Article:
Wednesday, November 13th, 2019
“No more picking up people off the side of the road!” we warned Bonita as we drank coffee and ate breakfast sandwiches.
We were happy she took us under her wing for the night, but didn’t want her to get in serious trouble picking up the wrong people. I pet one of her cats as she told us more about her family. She was a very religious woman, a widow, and had 6 children, 30-some grandchildren, even more great grandchildren and one great-great grandchild, if I remember correctly. The family was close knit, but she mentioned one son, a doctor, who went astray.
“He’s gay,” she said, and I jumped to conclusions thinking conflict with the Baptist church may have led to his exile.
“I don’t care about that. He only cares about money.” She went on to tell us that he was once married, had six children with his wife, then abandoned them. He moved away and refused to help his former spouse raise the kids, also refusing to pay child support. She would have been completely on her own with six mouths to feed if it weren’t for the rest of Bonita’s family’s support. The family had tried reaching out to him, but he has refused to be a part of it. Bonita was sincerely distressed over this sad reality, and it saddened us as well.
We loaded up in her car with her two small dogs, the blind diabetic one on her lap, and the one named Rambo on mine, and dropped us off where she found us the day before.
Then it was back to the grind walking along Route 29, which fortunately wasn’t as busy on this side of the tracks. We took a snack break before turning onto Rome Road.
As we passed a cotton farm, two cute dogs ran out barking at us, then decided to walk with us after a few pets. The more timid one continued to follow us as we were approaching the woods.
I felt awful after stomping my feet to scare her off. She was really sweet, but I didn’t want her to wander too far from home. She had already followed us a good ways from where we found her. It broke my heart to see her sitting in the middle of the dirt road, watching us as we walked further and further away before heading back. I felt so guilty, but knew it was the right thing to do.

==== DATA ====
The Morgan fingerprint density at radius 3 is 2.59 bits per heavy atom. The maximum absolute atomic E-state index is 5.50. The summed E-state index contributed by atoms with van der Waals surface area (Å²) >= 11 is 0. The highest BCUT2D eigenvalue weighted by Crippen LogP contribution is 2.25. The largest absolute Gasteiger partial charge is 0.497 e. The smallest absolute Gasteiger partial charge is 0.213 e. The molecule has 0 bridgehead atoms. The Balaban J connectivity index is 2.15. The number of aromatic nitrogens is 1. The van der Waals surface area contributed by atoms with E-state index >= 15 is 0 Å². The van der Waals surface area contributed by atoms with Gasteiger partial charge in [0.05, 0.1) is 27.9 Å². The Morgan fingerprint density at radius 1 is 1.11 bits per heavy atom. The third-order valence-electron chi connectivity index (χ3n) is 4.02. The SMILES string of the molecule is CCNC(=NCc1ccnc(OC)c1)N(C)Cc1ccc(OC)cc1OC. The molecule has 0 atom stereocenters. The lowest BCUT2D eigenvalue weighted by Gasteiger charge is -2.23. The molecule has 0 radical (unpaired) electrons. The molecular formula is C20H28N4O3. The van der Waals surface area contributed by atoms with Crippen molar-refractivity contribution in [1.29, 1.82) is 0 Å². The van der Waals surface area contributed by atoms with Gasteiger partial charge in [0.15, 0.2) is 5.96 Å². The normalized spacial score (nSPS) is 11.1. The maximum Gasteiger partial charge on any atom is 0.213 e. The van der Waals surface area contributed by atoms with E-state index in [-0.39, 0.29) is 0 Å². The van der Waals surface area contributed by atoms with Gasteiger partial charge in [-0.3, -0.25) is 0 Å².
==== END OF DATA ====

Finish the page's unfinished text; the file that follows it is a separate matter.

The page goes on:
We walked along forest roads for a while before finding a church to sit out front of as we ate our lunch. A lady driving by stared at us with suspicion as we approached it.
We could see the smoke from a controlled burn in progress as helicopters monitored it overhead. We were so sore, but so close to the end. We joked about the unlikely possibility of the forest service stopping us less than a mile from the border due to the controlled burn. But there was no stopping us now! We’ve come too far. And no one ever did!
The yellow blazes turned into blue blazes as we made it to the Alabama-Florida border, ending the road walk and beginning the Blackwater section of the Florida Trail. It felt so good to be done!
There was a note left for us by Nimblewill Nomad and Vagabond Rick, as well as a beer from an old AT friend named Bushwacker who had started his third Florida Trail hike earlier that day. We’ve quit drinking since we hiked around him in 2016, but packed it out anyway.
We threw our blaze orange over our heads and in good time. We ran into a hunter who was lacking it, carrying a bow and completely decked out in swamp thing camouflage.
“There’re people hunting deer out here. Be careful.”
We should’ve told him the same as he walked down a dirt road with no orange on.
We would only travel a short distance on the Blackwater section, a whopping 2.3 miles before calling it a day. There was rain in the forecast, so we pitched our tarps for a change.
Jump Ahead to The Florida Trail – Blackwater Section Part 1
Jump Back to The Alabama Road Walk – Part 9
Start from The Beginning